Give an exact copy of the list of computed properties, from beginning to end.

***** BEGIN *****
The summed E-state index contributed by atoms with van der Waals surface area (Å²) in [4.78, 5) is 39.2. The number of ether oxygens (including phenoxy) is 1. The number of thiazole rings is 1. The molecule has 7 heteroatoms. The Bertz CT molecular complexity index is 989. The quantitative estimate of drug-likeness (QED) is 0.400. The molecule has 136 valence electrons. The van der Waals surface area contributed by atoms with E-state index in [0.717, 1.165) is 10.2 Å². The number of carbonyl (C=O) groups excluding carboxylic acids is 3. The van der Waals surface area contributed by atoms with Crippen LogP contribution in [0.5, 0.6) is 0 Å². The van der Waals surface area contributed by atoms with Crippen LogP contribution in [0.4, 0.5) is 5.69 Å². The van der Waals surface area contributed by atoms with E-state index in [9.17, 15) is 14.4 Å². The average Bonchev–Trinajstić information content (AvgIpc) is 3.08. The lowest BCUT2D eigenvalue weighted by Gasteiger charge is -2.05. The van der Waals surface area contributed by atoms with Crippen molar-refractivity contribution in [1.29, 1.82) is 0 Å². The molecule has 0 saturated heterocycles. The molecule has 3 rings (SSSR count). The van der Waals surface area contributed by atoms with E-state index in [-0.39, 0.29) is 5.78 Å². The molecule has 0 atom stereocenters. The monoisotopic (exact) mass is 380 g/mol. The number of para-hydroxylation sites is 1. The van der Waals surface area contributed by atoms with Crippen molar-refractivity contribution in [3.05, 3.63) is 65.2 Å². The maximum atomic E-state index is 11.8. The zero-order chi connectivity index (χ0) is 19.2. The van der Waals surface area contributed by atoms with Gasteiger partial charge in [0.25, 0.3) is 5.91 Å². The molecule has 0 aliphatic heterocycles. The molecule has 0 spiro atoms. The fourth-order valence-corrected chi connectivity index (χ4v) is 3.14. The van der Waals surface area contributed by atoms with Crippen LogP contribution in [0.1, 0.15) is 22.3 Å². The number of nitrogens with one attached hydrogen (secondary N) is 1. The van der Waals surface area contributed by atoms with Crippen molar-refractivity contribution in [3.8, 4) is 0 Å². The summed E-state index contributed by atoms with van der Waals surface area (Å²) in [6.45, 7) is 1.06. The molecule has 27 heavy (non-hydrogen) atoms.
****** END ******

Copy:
The summed E-state index contributed by atoms with van der Waals surface area (Å²) in [4.78, 5) is 39.2. The number of ether oxygens (including phenoxy) is 1. The number of thiazole rings is 1. The molecule has 7 heteroatoms. The Bertz CT molecular complexity index is 989. The quantitative estimate of drug-likeness (QED) is 0.400. The molecule has 136 valence electrons. The van der Waals surface area contributed by atoms with E-state index in [0.717, 1.165) is 10.2 Å². The number of carbonyl (C=O) groups excluding carboxylic acids is 3. The van der Waals surface area contributed by atoms with Crippen LogP contribution in [0.5, 0.6) is 0 Å². The van der Waals surface area contributed by atoms with Crippen LogP contribution in [0.4, 0.5) is 5.69 Å². The van der Waals surface area contributed by atoms with E-state index in [9.17, 15) is 14.4 Å². The average Bonchev–Trinajstić information content (AvgIpc) is 3.08. The lowest BCUT2D eigenvalue weighted by Gasteiger charge is -2.05. The van der Waals surface area contributed by atoms with Crippen molar-refractivity contribution in [1.29, 1.82) is 0 Å². The molecule has 0 saturated heterocycles. The molecule has 3 rings (SSSR count). The van der Waals surface area contributed by atoms with E-state index in [-0.39, 0.29) is 5.78 Å². The molecule has 0 atom stereocenters. The monoisotopic (exact) mass is 380 g/mol. The number of para-hydroxylation sites is 1. The van der Waals surface area contributed by atoms with Crippen molar-refractivity contribution in [3.05, 3.63) is 65.2 Å². The maximum atomic E-state index is 11.8. The zero-order chi connectivity index (χ0) is 19.2. The van der Waals surface area contributed by atoms with Gasteiger partial charge in [0.25, 0.3) is 5.91 Å². The molecule has 0 aliphatic heterocycles. The molecule has 0 spiro atoms. The fourth-order valence-corrected chi connectivity index (χ4v) is 3.14. The van der Waals surface area contributed by atoms with Crippen LogP contribution in [0.1, 0.15) is 22.3 Å². The number of nitrogens with one attached hydrogen (secondary N) is 1. The van der Waals surface area contributed by atoms with Crippen molar-refractivity contribution in [3.8, 4) is 0 Å². The summed E-state index contributed by atoms with van der Waals surface area (Å²) in [6.45, 7) is 1.06. The molecule has 27 heavy (non-hydrogen) atoms.